CreateTableIfNotExist first checks for the table existence before sending a create request. Concurrent requests of CreateTableIfNotExist can lead to all but one of them failing with TableAlreadyExists and this error is not handled in Storage Client Library v1.2 leading to a StorageException being thrown. In Storage Client Library v1.3, we now check for this error and return false indicating that the table already exists without throwing the exception.

8. Provide property for controlling block upload for CloudBlob

In Storage Client Library v1.2, block upload is used only if the upload size is 32MB or greater. Up to 32MB, all blob uploads via UploadByteArray, UploadText, UploadFile are done as a single blob upload via PutBlob.

In Storage Client Library v1.3, we have preserved the default behavior of v1.2 but have provided a property called SingleBlobUploadThresholdInBytes which can be set to control what size of blob will upload via blocks versus a single put blob. For example, the setting the following code will upload all blobs up to 8MB as a single put blob and will use block upload for blob sizes greater than 8MB.

CloudBlobClient.SingleBlobUploadThresholdInBytes = 8 * 1024 *1024;

The valid range for this property is [1MB – 64MB).

See also The Windows Azure Team released Windows Azure SDK Windows Azure Tools for Microsoft Visual Studio (November 2010) [v1.3.11122.0038] to the Web on 11/29/2010 in the Live Windows Azure Apps, APIs, Tools and Test Harnesses section below.

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SQL Azure Database and Reporting

TechNet’s Cloud Scenario Hub team recently added How to Build and Manage a Business Database Application on SQL Azure:

imageFaced with the need to create a business database, most people think "small database" they think of Microsoft Access. They might also add SQL Server Express edition or, perhaps, SQL Server Standard edition, to an Access implementation to provide users with relational features.[*]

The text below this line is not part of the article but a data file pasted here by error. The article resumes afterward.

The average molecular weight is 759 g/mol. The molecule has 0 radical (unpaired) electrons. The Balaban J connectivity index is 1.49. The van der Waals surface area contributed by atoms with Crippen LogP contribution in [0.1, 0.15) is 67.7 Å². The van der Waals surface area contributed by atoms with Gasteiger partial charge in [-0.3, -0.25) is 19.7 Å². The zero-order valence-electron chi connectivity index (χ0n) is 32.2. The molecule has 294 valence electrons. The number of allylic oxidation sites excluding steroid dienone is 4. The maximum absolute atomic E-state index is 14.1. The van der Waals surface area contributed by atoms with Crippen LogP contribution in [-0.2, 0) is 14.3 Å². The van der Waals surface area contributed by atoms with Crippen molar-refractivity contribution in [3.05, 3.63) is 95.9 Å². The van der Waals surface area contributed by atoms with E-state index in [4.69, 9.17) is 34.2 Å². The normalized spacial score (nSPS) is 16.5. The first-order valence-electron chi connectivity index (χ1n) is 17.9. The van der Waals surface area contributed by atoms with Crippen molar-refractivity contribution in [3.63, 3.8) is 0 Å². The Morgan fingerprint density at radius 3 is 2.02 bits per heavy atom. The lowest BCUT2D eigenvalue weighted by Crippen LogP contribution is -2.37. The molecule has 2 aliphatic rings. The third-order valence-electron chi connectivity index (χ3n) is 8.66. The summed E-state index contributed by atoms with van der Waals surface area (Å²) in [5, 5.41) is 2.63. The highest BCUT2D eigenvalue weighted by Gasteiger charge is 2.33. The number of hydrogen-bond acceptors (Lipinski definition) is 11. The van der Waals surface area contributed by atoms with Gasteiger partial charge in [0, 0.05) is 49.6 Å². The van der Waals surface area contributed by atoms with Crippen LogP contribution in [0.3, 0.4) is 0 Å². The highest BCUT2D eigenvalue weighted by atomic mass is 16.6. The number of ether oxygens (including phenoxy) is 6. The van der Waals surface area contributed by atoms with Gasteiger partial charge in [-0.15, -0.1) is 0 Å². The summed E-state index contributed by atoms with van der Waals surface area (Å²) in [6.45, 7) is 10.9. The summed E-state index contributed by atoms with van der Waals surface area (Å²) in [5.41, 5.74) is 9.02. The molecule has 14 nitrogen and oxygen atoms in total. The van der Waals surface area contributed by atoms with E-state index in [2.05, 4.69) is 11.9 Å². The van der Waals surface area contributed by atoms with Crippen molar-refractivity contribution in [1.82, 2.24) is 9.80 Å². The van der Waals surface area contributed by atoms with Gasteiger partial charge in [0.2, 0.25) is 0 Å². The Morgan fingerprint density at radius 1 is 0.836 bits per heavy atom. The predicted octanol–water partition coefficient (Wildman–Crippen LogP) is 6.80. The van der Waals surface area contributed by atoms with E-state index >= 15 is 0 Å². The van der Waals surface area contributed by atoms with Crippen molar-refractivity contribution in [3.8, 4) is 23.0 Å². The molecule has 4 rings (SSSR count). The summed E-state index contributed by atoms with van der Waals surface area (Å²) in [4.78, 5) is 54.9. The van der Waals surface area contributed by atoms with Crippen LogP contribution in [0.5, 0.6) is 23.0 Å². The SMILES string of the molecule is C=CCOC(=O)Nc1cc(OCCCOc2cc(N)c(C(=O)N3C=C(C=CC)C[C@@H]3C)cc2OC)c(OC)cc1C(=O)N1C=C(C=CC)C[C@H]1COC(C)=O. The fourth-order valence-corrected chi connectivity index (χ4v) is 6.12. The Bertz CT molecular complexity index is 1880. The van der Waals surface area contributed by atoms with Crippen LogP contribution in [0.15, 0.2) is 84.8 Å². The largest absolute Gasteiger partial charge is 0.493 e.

What all these solutions have in common is that they run on-premise -- and therefore require a server to run on, a file location to live in, license management and a back-up and recovery strategy.

A new alternative to these approaches to the on-premise database is SQL Azure, which delivers the power of SQL Server without the on-premise costs and requirements.

Microsoft SQL Azure Database is a secure relational database service based on proven SQL Server technologies. The difference is that it is a fully managed cloud database, offered as a service, running in Microsoft datacenters around the globe. It is highly scalable, with built in high-availability and fault tolerance, giving you the ability to start small or serve a global customer base immediately.
The resources on this page will help you get an understanding of using SQL Azure as an alternative database solution to Access or SQL Express.


  An overview of SQL Azure 
  This 60-minute introduction SQL Azure explores what’s possible with a cloud database.


  Scaling Out with SQL Azure
  This article from the TechNet Wiki gives an IT Pro view of building SQL Azure deployments.


  How Do I: Calculate the Cost of Azure Database Usage? (Video)
  Max Adams walks through the process of calculating real-world SQL Azure costs.


  Comparing SQL Server with SQL Azure
  This TechNet Wiki article covers the differences between on-premise SQL Server and SQL Azure.

1)   Getting Started with SQL Azure
  This Microsoft training kit comes with all the tools and instructions needed to begin working with SQL Azure

1)   Try SQL Azure 1GB Edition for no charge
  Start out with SQL Azure at no cost, then upgrade to a paid plan that fits your operational needs.


  Developing and Deploying with SQL Azure
  Get guidelines on how to migrate an existing on-premise SQL Server database into SQL Azure. It also discusses best practices related to data migration.


  Walkthrough of Window Azure Sync Service
  This TechNet Wiki article explains how to use Sync Services to provide access to, while isolating, your SQL Azure database from remote users.


  SQL Azure Migration Tool v.3.4
  Ask other IT Pros about how to make SharePoint Online work with on-premise SharePoint.